How to Win the War for Monitoring and Evaluation Talent in Today’s Labor Market

Introduction  #

In today’s rapidly changing work environment, the competition for recruiting and retaining M&E top talent has never been tougher. We work with mid-market companies across the monitoring and evaluation industries, and the number one challenge we consistently hear holding companies back today is staffing. 

To win the war on talent, you need to understand that winning the talent war goes beyond talent acquisition, hiring practices, and employee retention. Monitoring and evaluation professionals need to maintain a sustainable competitive advantage by curating top-notch resumes.

Read Also: Monitoring And Evaluation Specialist Resume

Here are some of the ways to compete in a tight labor market:

Ways to Win the Talent War #

#1. Recognize that monitoring and evaluation professionals at various levels in the company are attracted to different benefits, so customize your strategies to match your needs. Frontline workers, mid-level employees (including managers and subject matter experts), and C-level executives are motivated by different things. The best leaders are winning the competition for talent to win the talent war. Be clear about the monitoring and evaluation levels you’re recruiting for, know your audience, and customize your approach to attract talent, and retain talent for the long term. 

#2. Pay is important to job seekers in the monitoring and evaluation market- you must be competitive – but people have reevaluated their priorities this past year and seem willing to trade the highest salary for a position that offers them a well-rounded package. Company culture, employee well-being, flexible working options, connection to a greater purpose, and opportunities for career growth are particularly important in today’s market.  Talent acquisition requires a 360-degree view of all of the benefits to the job seeker – pay, culture, benefits, the opportunity for advancement, personal growth, and more are important to team members.

#3. Networking is still the best way to find a job and the best way for M&E specialists. Start with communities of people who have a connection to you and know something about your company and your business. Many companies are successfully recruiting retirees and former employees back into the office with flexible work options that didn’t exist when they worked there before. It’s important to recognize that people are changing jobs more frequently today than in the past, and the experience they have as they exit your company could be the beginning of a whole new recruitment cycle.

#4. Flexibility is key. We’ve all been forced to experiment with non-standard work situations over the past year that we would never have voluntarily implemented. But what we’ve learned during this time is that there are many benefits to these flexible and hybrid work arrangements, and the talent market is demanding that we keep an open mind and consider new and creative work solutions going forward. Consider hiring part-time workers to increase flexibility and variable cost, contract workers to bring in specific skills, and “work from anywhere” strategies to remove geographical boundaries to recruiting.

#5. The “Gig Economy” is thriving. As people are redesigning their lives, many are choosing not to go back to the full-time grind of working for just one company. They’re incredibly happy moving from one project to the next, working with multiple companies, and choosing what to say yes to and what to say no to. A contingent workforce also offers many benefits for the employer for the right roles, including fast access to a wide and deep pool of talent, increased flexibility, and decreased cost overall.  To win the talent war, you must look everywhere to get the talent you need.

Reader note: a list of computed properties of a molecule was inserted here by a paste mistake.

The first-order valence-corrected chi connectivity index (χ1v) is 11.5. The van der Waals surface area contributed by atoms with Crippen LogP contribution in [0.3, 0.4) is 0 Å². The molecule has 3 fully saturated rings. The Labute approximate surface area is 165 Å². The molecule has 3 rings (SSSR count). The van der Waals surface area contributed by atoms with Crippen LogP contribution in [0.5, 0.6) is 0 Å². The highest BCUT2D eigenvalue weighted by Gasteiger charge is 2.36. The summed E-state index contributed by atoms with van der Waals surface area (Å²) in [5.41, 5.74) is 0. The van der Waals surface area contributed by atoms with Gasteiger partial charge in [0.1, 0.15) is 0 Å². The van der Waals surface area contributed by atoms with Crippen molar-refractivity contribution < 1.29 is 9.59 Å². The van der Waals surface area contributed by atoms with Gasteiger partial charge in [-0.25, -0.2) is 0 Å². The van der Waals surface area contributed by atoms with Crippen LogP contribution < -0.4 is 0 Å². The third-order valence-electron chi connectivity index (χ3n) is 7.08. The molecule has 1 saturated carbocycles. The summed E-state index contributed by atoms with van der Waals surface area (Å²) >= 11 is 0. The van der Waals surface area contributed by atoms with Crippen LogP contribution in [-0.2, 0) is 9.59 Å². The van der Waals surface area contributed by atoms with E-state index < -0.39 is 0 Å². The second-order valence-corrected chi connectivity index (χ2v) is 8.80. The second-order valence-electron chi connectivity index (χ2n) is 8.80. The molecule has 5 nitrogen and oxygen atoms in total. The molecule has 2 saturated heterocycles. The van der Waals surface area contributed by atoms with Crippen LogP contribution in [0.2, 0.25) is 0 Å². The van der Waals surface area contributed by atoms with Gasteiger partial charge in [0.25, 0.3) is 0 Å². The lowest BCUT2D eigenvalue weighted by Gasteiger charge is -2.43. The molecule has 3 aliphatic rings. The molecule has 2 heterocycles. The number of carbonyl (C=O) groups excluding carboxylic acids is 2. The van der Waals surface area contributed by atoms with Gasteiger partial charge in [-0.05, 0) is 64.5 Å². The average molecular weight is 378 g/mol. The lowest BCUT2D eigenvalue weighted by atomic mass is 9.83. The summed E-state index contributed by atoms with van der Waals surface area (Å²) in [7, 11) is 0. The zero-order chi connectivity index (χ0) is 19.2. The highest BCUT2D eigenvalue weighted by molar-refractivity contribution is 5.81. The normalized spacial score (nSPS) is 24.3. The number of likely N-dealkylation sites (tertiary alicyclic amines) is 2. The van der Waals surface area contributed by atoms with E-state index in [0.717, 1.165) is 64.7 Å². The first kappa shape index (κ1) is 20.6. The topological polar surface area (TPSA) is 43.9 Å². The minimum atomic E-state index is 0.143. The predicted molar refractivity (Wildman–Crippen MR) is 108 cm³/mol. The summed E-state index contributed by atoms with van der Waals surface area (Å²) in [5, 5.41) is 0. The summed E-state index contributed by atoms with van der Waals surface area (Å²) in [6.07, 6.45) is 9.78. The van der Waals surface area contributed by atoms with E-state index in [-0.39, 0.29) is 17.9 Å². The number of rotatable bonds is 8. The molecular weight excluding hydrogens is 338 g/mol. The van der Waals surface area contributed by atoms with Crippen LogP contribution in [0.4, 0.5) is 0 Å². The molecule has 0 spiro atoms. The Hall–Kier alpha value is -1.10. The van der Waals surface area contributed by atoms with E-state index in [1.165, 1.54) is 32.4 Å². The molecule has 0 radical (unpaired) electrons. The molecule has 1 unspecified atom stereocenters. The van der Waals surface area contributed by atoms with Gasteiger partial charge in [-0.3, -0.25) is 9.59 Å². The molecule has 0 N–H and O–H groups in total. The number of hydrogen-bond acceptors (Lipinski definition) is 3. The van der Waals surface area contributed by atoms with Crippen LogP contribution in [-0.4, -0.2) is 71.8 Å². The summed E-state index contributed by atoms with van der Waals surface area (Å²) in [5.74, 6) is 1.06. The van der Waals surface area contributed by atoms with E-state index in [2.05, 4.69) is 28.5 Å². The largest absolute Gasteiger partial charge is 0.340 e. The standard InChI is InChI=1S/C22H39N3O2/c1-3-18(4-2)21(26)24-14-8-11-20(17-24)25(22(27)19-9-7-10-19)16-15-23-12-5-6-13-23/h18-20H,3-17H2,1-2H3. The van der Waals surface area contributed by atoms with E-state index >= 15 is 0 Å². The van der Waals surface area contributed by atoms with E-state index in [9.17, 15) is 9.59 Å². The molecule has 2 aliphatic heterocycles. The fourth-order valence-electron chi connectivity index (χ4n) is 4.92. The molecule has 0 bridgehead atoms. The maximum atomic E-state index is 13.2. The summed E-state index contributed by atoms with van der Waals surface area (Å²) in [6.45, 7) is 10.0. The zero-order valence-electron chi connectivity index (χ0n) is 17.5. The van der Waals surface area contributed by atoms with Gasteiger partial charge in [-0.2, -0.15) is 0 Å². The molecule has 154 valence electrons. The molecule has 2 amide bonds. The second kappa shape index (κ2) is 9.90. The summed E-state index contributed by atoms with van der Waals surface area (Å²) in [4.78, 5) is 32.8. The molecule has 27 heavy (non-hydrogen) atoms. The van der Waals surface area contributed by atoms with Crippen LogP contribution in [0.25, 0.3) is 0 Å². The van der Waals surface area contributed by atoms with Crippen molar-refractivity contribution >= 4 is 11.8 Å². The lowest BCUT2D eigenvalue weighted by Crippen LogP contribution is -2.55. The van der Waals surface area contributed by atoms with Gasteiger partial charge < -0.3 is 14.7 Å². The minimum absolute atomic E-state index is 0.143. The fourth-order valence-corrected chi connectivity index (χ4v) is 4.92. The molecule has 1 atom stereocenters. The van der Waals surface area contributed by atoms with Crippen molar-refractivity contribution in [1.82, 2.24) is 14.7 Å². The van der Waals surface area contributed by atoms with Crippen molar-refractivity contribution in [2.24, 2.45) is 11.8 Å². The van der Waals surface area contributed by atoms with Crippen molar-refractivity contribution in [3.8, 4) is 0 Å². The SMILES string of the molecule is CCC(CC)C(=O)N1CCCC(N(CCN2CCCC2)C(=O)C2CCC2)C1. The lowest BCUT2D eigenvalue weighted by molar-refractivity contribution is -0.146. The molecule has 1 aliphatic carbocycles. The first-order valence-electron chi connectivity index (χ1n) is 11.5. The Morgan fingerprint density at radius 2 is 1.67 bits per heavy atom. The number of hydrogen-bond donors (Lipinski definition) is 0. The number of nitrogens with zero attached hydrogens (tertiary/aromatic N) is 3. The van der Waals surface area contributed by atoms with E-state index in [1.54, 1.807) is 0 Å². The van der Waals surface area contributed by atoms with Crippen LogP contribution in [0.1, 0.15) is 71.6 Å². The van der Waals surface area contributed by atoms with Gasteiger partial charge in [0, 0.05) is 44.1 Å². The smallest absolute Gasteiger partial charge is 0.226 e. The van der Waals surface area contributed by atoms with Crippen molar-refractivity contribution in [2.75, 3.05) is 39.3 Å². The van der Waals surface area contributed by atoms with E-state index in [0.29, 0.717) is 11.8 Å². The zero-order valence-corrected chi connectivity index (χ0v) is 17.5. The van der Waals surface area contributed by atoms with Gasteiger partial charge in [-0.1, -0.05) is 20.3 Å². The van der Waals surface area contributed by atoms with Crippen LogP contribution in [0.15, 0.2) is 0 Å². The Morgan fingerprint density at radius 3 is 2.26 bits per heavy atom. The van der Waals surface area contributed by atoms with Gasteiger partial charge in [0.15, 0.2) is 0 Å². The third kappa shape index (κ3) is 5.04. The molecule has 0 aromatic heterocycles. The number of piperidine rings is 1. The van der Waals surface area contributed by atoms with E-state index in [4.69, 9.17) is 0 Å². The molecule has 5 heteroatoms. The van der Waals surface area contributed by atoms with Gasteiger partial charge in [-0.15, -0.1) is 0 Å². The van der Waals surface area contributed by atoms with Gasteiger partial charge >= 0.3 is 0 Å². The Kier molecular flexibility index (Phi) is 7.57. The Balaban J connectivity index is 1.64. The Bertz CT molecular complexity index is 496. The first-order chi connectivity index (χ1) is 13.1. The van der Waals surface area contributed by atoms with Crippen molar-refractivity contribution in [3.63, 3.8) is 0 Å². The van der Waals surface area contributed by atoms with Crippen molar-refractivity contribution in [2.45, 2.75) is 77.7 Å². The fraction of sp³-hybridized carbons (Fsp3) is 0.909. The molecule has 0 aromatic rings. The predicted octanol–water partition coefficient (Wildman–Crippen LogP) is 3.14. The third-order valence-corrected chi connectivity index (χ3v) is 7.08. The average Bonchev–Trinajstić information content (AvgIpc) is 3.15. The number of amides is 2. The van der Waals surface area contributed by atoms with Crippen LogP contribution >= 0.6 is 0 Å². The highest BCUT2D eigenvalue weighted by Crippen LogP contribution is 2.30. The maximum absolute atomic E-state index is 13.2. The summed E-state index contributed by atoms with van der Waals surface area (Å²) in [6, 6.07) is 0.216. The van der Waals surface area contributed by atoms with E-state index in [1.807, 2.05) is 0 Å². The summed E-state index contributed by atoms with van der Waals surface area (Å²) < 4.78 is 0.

#6. Employee engagement is critical. Many are asking how to engage a remote workforce, and the answer is to not differentiate in-office from remote when it comes to engagement. Your efforts should be holistic and consistent, no matter where your employees are located. Age-old answers like continuous feedback, recognition, and opportunities to learn and grow still hold true. Technology makes it possible to do these things no matter where your workers are located. Get creative and don’t use physical distance as an excuse.

#7. Succession Planning has always been important but is usually considered more as a way to minimize a company’s threat or weakness. Today you can use succession planning as a great retention and recruiting tool. It creates future opportunities, drives engagement, provides a path for individual development, and preserves the culture by developing and promoting from within where possible.

#8. Social media marketing is your friend. When you have an open position, don’t just think about posting a standard job description on standard job boards. Think of it as a marketing and PR exercise. Tell the story of the company, the culture, the purpose, and the opportunities. Why would someone choose to work for you over all the other companies hiring right now? And remember that your current workforce is your biggest network of recruiters. Encourage employees to post and share job openings, and incentivize them to bring friends and family to you.

Related: Monitoring and Evaluation Job Description Checklist

Key Takeaways #

Whether we like it or not, the nature of work in the monitoring and evaluation industry has changed, and the “future of work” is here! The companies who will thrive in the next few years will learn to embrace that change and will figure out how to make it work for them. Pay attention to what your employees and prospects are telling you with an open mind and a creative spirit, and you’ll do well.

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